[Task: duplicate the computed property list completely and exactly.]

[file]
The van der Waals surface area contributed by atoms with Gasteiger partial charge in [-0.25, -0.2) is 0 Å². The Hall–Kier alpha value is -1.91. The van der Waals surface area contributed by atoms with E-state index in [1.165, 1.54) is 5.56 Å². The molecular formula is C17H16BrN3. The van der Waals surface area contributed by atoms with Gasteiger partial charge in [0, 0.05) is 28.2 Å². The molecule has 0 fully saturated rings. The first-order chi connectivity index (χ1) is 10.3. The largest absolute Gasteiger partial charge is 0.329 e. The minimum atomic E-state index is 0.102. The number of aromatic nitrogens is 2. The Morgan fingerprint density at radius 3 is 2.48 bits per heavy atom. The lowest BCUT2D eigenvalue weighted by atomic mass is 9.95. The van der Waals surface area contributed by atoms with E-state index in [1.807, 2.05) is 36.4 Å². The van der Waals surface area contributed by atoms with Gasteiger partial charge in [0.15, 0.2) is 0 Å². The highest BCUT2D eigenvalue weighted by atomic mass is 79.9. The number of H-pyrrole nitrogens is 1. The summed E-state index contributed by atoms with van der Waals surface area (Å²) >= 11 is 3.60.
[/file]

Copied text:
The van der Waals surface area contributed by atoms with Gasteiger partial charge in [-0.25, -0.2) is 0 Å². The Hall–Kier alpha value is -1.91. The van der Waals surface area contributed by atoms with E-state index in [1.165, 1.54) is 5.56 Å². The molecular formula is C17H16BrN3. The van der Waals surface area contributed by atoms with Gasteiger partial charge in [0, 0.05) is 28.2 Å². The molecule has 0 fully saturated rings. The first-order chi connectivity index (χ1) is 10.3. The largest absolute Gasteiger partial charge is 0.329 e. The minimum atomic E-state index is 0.102. The number of aromatic nitrogens is 2. The Morgan fingerprint density at radius 3 is 2.48 bits per heavy atom. The lowest BCUT2D eigenvalue weighted by atomic mass is 9.95. The van der Waals surface area contributed by atoms with E-state index in [1.807, 2.05) is 36.4 Å². The van der Waals surface area contributed by atoms with Gasteiger partial charge in [0.15, 0.2) is 0 Å². The highest BCUT2D eigenvalue weighted by atomic mass is 79.9. The number of H-pyrrole nitrogens is 1. The summed E-state index contributed by atoms with van der Waals surface area (Å²) >= 11 is 3.60.